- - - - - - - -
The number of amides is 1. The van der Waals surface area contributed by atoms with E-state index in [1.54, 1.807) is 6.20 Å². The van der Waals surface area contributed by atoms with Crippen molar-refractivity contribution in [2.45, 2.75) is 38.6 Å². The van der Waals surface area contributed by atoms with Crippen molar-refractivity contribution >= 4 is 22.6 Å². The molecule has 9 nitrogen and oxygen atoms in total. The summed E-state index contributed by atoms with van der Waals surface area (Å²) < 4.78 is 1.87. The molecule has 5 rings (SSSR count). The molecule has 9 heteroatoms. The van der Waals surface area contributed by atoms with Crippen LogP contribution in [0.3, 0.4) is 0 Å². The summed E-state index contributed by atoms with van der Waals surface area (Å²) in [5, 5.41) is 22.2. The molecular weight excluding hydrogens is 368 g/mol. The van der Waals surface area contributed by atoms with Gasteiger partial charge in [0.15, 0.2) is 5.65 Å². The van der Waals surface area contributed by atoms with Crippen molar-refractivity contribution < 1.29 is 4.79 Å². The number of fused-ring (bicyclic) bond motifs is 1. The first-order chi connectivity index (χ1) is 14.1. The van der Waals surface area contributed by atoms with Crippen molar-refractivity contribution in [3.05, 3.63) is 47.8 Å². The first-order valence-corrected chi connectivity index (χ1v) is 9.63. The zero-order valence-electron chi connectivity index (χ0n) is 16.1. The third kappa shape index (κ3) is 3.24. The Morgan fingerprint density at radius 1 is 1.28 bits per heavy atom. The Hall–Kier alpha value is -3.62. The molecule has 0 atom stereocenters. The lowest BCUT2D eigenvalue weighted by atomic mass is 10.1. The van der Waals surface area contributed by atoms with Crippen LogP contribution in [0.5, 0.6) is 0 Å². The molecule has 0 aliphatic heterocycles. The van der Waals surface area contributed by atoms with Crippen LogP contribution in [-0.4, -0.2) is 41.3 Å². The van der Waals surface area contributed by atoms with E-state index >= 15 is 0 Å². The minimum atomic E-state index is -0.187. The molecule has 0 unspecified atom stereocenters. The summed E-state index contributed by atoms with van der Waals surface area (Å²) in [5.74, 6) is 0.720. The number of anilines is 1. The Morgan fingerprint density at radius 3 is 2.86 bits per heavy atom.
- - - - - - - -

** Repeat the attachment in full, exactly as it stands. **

The number of amides is 1. The van der Waals surface area contributed by atoms with E-state index in [1.54, 1.807) is 6.20 Å². The van der Waals surface area contributed by atoms with Crippen molar-refractivity contribution in [2.45, 2.75) is 38.6 Å². The van der Waals surface area contributed by atoms with Crippen molar-refractivity contribution >= 4 is 22.6 Å². The molecule has 9 nitrogen and oxygen atoms in total. The summed E-state index contributed by atoms with van der Waals surface area (Å²) < 4.78 is 1.87. The molecule has 5 rings (SSSR count). The molecule has 9 heteroatoms. The van der Waals surface area contributed by atoms with Crippen LogP contribution in [0.3, 0.4) is 0 Å². The summed E-state index contributed by atoms with van der Waals surface area (Å²) in [5, 5.41) is 22.2. The molecular weight excluding hydrogens is 368 g/mol. The van der Waals surface area contributed by atoms with Gasteiger partial charge in [0.15, 0.2) is 5.65 Å². The van der Waals surface area contributed by atoms with Crippen molar-refractivity contribution < 1.29 is 4.79 Å². The number of fused-ring (bicyclic) bond motifs is 1. The first-order chi connectivity index (χ1) is 14.1. The van der Waals surface area contributed by atoms with Crippen molar-refractivity contribution in [3.05, 3.63) is 47.8 Å². The first-order valence-corrected chi connectivity index (χ1v) is 9.63. The zero-order valence-electron chi connectivity index (χ0n) is 16.1. The third kappa shape index (κ3) is 3.24. The Morgan fingerprint density at radius 1 is 1.28 bits per heavy atom. The Hall–Kier alpha value is -3.62. The molecule has 0 atom stereocenters. The lowest BCUT2D eigenvalue weighted by atomic mass is 10.1. The van der Waals surface area contributed by atoms with Crippen LogP contribution in [0.5, 0.6) is 0 Å². The molecule has 0 aliphatic heterocycles. The van der Waals surface area contributed by atoms with Crippen LogP contribution in [-0.4, -0.2) is 41.3 Å². The van der Waals surface area contributed by atoms with E-state index >= 15 is 0 Å². The minimum atomic E-state index is -0.187. The molecule has 0 unspecified atom stereocenters. The summed E-state index contributed by atoms with van der Waals surface area (Å²) in [5.74, 6) is 0.720. The number of anilines is 1. The Morgan fingerprint density at radius 3 is 2.86 bits per heavy atom.